Of course, the question often becomes: why not just use a snow-making system, like those found at ski resorts?
Because, as it turns out, it’s just not that simple. According to an article in Bloomburg Business, snowmaking is an incredibly expensive, complex process.
Equipment to make enough snow to fully coat a large area can’t be rented or borrowed, and the massive amount of water needed to create so much snow demands infrastructure that must be designed into the resort.
In short, no matter how important your event is, you can’t just set something up, turn it on and start making snow.
The issue of climate change also causes a constant reconfiguration of snowmaking plans. If winters continue to get warmer, as they’re predicted to do, resorts will need an increasing amount of water, as well as an increasing amount of snowmaking guns, and will need to blow them more and more often.
“At 20 degrees, it’s easy and takes relatively low power and relatively little water,” Jordy Hendrikx, director of Montana State University’s Snow and Avalanche Laboratory, told Bloomberg. “At 32, it takes huge amounts of both to make low-quality snow, and there isn’t a lot of it.” The power required for snowmaking exacerbates climate change and causes temperatures to rise, which in turn requires more snowmaking.
In California, ski resort Heavenly Valley keeps its tourism industry going with its sophisticated equipment – but it comes at a cost. There are smartphone-controlled snowmaking systems made up of fiber-optic cables and low-energy fan guns that can cost upwards of $40,000 each, and even with that, a dedicated crew is constantly measuring and monitoring conditions.
Smaller, less moneyed venues don’t have that level of adaptability. For example, little Sierra-at-Tahoe, less than 20 miles from Heavenly, has six older snowmaking guns that it occasionally runs at low levels, but managers understand the resort cannot afford the amount of water it would take to use equipment like that found at Heavenly.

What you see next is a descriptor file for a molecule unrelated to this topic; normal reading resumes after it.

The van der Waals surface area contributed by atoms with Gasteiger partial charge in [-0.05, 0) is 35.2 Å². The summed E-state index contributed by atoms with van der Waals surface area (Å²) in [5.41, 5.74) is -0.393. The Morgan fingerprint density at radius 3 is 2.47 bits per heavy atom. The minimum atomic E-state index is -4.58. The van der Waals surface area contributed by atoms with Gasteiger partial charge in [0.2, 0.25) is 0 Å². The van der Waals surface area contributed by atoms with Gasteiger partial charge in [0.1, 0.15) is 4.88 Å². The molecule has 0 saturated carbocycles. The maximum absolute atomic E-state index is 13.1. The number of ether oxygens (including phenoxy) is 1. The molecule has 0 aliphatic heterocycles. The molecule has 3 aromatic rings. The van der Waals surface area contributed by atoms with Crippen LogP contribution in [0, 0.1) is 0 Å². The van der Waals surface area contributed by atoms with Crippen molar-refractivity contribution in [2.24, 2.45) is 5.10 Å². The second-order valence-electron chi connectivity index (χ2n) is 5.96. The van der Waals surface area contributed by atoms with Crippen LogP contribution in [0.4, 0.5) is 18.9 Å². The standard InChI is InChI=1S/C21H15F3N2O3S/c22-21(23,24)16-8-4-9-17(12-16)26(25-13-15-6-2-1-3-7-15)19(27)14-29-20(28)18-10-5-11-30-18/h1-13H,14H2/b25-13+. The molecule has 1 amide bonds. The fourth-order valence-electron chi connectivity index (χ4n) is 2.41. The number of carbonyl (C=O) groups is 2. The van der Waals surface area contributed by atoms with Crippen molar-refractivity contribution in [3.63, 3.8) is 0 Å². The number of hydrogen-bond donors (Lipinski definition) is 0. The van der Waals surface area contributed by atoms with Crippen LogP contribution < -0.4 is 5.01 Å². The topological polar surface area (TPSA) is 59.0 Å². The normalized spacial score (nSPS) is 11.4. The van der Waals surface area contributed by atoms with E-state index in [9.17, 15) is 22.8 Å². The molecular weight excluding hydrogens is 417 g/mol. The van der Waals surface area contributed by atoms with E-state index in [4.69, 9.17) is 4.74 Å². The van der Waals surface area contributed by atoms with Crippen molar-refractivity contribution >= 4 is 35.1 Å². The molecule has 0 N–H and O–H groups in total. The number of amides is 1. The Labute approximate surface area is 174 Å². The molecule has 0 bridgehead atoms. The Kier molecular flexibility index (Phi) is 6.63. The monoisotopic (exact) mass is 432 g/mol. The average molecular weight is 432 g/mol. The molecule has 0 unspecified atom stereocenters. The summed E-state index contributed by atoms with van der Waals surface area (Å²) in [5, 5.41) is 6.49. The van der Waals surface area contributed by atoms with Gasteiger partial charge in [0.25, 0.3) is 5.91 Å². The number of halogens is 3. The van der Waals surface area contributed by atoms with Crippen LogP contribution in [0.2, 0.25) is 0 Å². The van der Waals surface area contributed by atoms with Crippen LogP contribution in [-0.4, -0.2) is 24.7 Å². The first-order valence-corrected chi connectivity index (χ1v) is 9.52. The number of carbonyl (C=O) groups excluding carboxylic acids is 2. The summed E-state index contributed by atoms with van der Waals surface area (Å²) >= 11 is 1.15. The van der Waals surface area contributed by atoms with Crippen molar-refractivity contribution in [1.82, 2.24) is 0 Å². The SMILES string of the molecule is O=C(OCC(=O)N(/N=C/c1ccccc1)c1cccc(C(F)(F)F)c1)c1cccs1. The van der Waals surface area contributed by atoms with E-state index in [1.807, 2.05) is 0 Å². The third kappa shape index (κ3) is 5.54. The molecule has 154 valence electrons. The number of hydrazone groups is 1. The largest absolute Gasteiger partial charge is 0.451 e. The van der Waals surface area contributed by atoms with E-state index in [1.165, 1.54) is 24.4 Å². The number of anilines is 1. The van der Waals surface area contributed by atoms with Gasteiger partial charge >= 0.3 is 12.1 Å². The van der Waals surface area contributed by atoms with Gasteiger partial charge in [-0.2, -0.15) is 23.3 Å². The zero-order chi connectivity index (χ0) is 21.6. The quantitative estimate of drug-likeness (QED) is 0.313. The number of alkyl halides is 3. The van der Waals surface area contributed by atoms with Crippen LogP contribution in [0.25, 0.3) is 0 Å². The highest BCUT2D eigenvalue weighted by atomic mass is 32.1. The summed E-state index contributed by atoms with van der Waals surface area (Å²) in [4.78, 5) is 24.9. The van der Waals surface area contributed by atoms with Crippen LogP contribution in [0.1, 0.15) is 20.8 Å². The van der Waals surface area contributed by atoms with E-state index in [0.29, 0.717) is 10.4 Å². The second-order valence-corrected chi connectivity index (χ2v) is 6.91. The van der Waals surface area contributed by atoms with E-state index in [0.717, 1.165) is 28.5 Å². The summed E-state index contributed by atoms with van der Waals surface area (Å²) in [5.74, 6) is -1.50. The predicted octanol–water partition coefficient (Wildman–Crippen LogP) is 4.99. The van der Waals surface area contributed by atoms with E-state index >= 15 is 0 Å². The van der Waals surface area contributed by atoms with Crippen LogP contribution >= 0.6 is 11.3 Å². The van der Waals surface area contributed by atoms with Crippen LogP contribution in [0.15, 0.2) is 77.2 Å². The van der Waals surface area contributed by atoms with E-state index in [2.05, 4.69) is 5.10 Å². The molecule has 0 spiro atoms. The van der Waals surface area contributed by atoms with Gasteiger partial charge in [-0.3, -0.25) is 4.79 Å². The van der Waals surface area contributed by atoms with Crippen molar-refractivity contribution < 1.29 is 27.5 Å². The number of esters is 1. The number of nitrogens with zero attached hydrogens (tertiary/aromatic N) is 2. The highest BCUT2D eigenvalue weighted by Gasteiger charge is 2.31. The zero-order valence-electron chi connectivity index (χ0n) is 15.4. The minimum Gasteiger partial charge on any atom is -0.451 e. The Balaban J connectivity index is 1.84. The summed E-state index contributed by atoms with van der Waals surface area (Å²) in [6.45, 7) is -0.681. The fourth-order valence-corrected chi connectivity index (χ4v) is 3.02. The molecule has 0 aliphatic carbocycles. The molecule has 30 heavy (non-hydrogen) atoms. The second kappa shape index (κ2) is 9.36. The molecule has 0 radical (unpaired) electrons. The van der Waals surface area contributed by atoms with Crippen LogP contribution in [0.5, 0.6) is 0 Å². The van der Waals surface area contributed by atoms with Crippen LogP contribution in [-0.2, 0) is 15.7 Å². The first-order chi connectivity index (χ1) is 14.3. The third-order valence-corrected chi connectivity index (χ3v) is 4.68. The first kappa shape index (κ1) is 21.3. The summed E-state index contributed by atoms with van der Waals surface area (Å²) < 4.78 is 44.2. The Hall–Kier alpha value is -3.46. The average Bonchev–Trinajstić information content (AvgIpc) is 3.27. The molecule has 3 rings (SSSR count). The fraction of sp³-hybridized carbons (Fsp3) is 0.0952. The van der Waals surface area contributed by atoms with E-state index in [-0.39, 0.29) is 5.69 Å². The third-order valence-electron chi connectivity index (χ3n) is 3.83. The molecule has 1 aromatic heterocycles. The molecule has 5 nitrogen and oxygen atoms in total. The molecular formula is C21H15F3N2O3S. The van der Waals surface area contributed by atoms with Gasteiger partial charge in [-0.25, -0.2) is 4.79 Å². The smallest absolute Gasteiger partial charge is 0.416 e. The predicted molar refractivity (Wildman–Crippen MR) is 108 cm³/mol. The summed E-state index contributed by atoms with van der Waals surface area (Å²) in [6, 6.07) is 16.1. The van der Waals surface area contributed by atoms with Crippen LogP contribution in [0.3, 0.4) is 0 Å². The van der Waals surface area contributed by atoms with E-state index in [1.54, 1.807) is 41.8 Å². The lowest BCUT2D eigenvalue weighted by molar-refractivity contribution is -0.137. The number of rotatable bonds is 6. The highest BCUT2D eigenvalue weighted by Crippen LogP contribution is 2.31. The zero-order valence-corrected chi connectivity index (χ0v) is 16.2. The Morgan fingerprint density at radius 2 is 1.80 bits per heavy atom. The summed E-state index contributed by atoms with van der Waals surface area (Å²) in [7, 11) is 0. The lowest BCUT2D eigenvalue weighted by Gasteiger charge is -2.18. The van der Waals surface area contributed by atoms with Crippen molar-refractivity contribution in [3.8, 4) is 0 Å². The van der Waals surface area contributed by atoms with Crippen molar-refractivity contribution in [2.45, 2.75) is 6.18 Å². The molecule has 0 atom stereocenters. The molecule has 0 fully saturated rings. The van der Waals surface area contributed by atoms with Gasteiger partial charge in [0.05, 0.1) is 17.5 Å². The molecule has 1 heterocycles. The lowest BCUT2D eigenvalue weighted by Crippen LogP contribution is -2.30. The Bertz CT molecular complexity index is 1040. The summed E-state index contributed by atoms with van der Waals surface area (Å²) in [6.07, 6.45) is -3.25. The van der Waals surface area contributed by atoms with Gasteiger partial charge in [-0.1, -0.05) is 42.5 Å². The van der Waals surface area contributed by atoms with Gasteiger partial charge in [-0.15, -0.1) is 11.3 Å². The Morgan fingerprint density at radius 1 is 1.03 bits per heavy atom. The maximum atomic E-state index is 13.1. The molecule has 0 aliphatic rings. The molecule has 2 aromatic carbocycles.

Instead, the crew at Sierra does its own form of snow storage, collecting snow from the deck of the day lodge and from its parking lots, then hauling it up the slopes. Snow fences, usually erected next to blustery highways in Wyoming, catch any extra snow that blows in. This too is transported up the hill.
It’s a day-to-day method of survival that is common to resorts without sophisticated snowmaking equipment.
“A small player may only weather one bad season and cash reserves will be gone,” Daniel Scott, a professor of tourism management at the University of Waterloo in Canada who has studied the effects of climate change on the ski industry, told Bloomberg. “Two bad seasons, and that’s all she wrote.” As it is, only 45 American ski areas have climbing revenues, and this 10 percent of hills already accounts for 40 percent of all ski business, according to former Vail Resorts and Intrawest exec Bill Jensen. Within a decade, it is theorized that 300 of the 470 U.S. ski resorts could be gone.
And that, say activists, is why they are getting busy now. Initiatives and organizations devoted to sustainability and eco-friendly practices in sports include the following: